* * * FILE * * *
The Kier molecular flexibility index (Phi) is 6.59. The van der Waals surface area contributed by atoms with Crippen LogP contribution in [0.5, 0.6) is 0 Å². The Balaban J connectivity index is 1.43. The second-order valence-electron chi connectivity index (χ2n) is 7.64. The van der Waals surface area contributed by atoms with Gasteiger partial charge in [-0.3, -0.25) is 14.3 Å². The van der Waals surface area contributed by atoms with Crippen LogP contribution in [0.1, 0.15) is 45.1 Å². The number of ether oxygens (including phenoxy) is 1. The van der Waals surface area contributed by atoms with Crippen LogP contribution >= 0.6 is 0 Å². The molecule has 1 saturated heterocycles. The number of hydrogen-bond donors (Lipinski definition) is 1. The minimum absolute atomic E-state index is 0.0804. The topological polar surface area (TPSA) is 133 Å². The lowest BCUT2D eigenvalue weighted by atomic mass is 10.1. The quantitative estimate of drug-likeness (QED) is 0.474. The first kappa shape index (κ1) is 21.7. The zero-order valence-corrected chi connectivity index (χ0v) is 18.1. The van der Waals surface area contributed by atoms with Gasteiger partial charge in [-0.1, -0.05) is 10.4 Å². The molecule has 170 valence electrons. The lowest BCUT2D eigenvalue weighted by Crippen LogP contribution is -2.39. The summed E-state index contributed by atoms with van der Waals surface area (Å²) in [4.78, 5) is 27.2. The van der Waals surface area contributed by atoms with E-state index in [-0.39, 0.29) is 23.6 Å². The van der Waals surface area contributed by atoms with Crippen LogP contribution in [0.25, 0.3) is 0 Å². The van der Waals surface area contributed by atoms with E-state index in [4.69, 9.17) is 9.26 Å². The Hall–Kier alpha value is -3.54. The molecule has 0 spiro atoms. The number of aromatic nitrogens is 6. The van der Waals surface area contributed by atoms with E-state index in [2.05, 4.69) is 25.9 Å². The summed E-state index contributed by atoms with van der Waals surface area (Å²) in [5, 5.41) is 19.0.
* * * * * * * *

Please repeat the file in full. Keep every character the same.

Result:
The Kier molecular flexibility index (Phi) is 6.59. The van der Waals surface area contributed by atoms with Crippen LogP contribution in [0.5, 0.6) is 0 Å². The Balaban J connectivity index is 1.43. The second-order valence-electron chi connectivity index (χ2n) is 7.64. The van der Waals surface area contributed by atoms with Gasteiger partial charge in [-0.3, -0.25) is 14.3 Å². The van der Waals surface area contributed by atoms with Crippen LogP contribution in [0.1, 0.15) is 45.1 Å². The number of ether oxygens (including phenoxy) is 1. The van der Waals surface area contributed by atoms with Crippen LogP contribution >= 0.6 is 0 Å². The molecule has 1 saturated heterocycles. The number of hydrogen-bond donors (Lipinski definition) is 1. The minimum absolute atomic E-state index is 0.0804. The topological polar surface area (TPSA) is 133 Å². The lowest BCUT2D eigenvalue weighted by atomic mass is 10.1. The quantitative estimate of drug-likeness (QED) is 0.474. The first kappa shape index (κ1) is 21.7. The zero-order valence-corrected chi connectivity index (χ0v) is 18.1. The van der Waals surface area contributed by atoms with Gasteiger partial charge in [-0.1, -0.05) is 10.4 Å². The molecule has 170 valence electrons. The lowest BCUT2D eigenvalue weighted by Crippen LogP contribution is -2.39. The summed E-state index contributed by atoms with van der Waals surface area (Å²) in [4.78, 5) is 27.2. The van der Waals surface area contributed by atoms with E-state index in [-0.39, 0.29) is 23.6 Å². The van der Waals surface area contributed by atoms with Crippen LogP contribution in [0.25, 0.3) is 0 Å². The van der Waals surface area contributed by atoms with E-state index in [4.69, 9.17) is 9.26 Å². The Hall–Kier alpha value is -3.54. The molecule has 0 spiro atoms. The number of aromatic nitrogens is 6. The van der Waals surface area contributed by atoms with E-state index in [2.05, 4.69) is 25.9 Å². The summed E-state index contributed by atoms with van der Waals surface area (Å²) in [5, 5.41) is 19.0.